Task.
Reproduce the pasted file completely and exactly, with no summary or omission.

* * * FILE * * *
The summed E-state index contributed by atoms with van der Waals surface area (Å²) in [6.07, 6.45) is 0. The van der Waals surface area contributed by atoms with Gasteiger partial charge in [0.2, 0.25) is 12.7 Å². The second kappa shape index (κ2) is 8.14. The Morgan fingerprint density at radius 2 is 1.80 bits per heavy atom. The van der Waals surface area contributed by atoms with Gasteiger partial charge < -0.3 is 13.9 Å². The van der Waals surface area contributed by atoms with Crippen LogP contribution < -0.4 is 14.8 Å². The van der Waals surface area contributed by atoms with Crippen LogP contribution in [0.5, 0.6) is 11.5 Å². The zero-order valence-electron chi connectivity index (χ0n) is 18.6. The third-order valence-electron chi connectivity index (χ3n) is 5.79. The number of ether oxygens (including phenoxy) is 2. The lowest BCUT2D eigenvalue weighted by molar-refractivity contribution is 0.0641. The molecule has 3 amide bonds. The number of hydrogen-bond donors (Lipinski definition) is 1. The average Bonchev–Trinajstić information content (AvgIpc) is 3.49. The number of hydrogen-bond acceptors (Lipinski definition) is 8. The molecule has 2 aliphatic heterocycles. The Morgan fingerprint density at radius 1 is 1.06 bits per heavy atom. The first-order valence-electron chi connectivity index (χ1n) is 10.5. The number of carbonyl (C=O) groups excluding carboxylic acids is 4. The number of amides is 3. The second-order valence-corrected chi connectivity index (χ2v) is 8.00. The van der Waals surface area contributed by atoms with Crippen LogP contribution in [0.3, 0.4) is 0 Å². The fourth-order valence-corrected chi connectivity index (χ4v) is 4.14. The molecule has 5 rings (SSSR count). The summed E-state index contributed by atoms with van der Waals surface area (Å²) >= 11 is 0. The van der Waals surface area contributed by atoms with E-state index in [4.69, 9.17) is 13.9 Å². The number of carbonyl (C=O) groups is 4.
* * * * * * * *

The summed E-state index contributed by atoms with van der Waals surface area (Å²) in [6.07, 6.45) is 0. The van der Waals surface area contributed by atoms with Gasteiger partial charge in [0.2, 0.25) is 12.7 Å². The second kappa shape index (κ2) is 8.14. The Morgan fingerprint density at radius 2 is 1.80 bits per heavy atom. The van der Waals surface area contributed by atoms with Gasteiger partial charge < -0.3 is 13.9 Å². The van der Waals surface area contributed by atoms with Crippen LogP contribution < -0.4 is 14.8 Å². The van der Waals surface area contributed by atoms with Crippen LogP contribution in [0.5, 0.6) is 11.5 Å². The zero-order valence-electron chi connectivity index (χ0n) is 18.6. The third-order valence-electron chi connectivity index (χ3n) is 5.79. The number of ether oxygens (including phenoxy) is 2. The lowest BCUT2D eigenvalue weighted by molar-refractivity contribution is 0.0641. The molecule has 3 amide bonds. The number of hydrogen-bond donors (Lipinski definition) is 1. The average Bonchev–Trinajstić information content (AvgIpc) is 3.49. The number of hydrogen-bond acceptors (Lipinski definition) is 8. The molecule has 2 aliphatic heterocycles. The Morgan fingerprint density at radius 1 is 1.06 bits per heavy atom. The first-order valence-electron chi connectivity index (χ1n) is 10.5. The number of carbonyl (C=O) groups excluding carboxylic acids is 4. The number of amides is 3. The second-order valence-corrected chi connectivity index (χ2v) is 8.00. The van der Waals surface area contributed by atoms with Crippen LogP contribution in [0.3, 0.4) is 0 Å². The fourth-order valence-corrected chi connectivity index (χ4v) is 4.14. The molecule has 5 rings (SSSR count). The summed E-state index contributed by atoms with van der Waals surface area (Å²) >= 11 is 0. The van der Waals surface area contributed by atoms with E-state index in [4.69, 9.17) is 13.9 Å². The number of carbonyl (C=O) groups is 4.